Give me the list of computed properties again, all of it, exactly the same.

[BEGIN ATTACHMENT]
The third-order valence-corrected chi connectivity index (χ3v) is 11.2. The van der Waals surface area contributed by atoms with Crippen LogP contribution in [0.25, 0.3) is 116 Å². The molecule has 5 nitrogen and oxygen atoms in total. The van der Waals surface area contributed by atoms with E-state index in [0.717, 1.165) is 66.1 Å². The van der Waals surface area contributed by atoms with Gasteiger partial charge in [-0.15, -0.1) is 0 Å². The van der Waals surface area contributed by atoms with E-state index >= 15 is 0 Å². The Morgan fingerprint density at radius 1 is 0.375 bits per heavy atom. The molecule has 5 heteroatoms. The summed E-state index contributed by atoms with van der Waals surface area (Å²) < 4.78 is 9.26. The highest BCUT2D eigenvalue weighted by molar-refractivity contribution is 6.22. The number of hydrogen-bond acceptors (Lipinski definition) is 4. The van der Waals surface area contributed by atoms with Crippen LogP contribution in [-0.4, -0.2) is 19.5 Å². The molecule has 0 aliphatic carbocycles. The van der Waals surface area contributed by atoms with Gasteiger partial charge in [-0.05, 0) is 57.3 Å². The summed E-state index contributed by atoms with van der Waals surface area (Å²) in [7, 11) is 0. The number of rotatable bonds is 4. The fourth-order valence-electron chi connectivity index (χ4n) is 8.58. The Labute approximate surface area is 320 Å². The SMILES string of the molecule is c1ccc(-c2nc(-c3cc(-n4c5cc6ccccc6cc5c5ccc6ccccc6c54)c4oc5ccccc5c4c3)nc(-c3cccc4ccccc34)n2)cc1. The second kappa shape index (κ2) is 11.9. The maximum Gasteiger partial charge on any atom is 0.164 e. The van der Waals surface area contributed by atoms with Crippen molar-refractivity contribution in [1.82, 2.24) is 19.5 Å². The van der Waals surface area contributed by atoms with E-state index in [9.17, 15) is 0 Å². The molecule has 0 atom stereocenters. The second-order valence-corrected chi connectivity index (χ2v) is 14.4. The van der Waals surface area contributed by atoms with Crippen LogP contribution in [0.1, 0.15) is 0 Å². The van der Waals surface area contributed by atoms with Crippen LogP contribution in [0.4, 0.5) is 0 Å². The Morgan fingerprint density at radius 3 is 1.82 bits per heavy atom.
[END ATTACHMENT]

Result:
The third-order valence-corrected chi connectivity index (χ3v) is 11.2. The van der Waals surface area contributed by atoms with Crippen LogP contribution in [0.25, 0.3) is 116 Å². The molecule has 5 nitrogen and oxygen atoms in total. The van der Waals surface area contributed by atoms with E-state index in [0.717, 1.165) is 66.1 Å². The van der Waals surface area contributed by atoms with Gasteiger partial charge in [-0.15, -0.1) is 0 Å². The van der Waals surface area contributed by atoms with E-state index >= 15 is 0 Å². The Morgan fingerprint density at radius 1 is 0.375 bits per heavy atom. The molecule has 5 heteroatoms. The summed E-state index contributed by atoms with van der Waals surface area (Å²) < 4.78 is 9.26. The highest BCUT2D eigenvalue weighted by molar-refractivity contribution is 6.22. The number of hydrogen-bond acceptors (Lipinski definition) is 4. The van der Waals surface area contributed by atoms with Crippen LogP contribution in [-0.4, -0.2) is 19.5 Å². The molecule has 0 aliphatic carbocycles. The van der Waals surface area contributed by atoms with Gasteiger partial charge in [-0.05, 0) is 57.3 Å². The summed E-state index contributed by atoms with van der Waals surface area (Å²) in [7, 11) is 0. The number of rotatable bonds is 4. The fourth-order valence-electron chi connectivity index (χ4n) is 8.58. The Labute approximate surface area is 320 Å². The SMILES string of the molecule is c1ccc(-c2nc(-c3cc(-n4c5cc6ccccc6cc5c5ccc6ccccc6c54)c4oc5ccccc5c4c3)nc(-c3cccc4ccccc34)n2)cc1. The second kappa shape index (κ2) is 11.9. The maximum Gasteiger partial charge on any atom is 0.164 e. The van der Waals surface area contributed by atoms with Crippen molar-refractivity contribution in [1.82, 2.24) is 19.5 Å². The van der Waals surface area contributed by atoms with E-state index in [9.17, 15) is 0 Å². The molecule has 0 atom stereocenters. The second-order valence-corrected chi connectivity index (χ2v) is 14.4. The van der Waals surface area contributed by atoms with Crippen LogP contribution in [0.1, 0.15) is 0 Å². The van der Waals surface area contributed by atoms with Crippen LogP contribution in [0.4, 0.5) is 0 Å². The Morgan fingerprint density at radius 3 is 1.82 bits per heavy atom.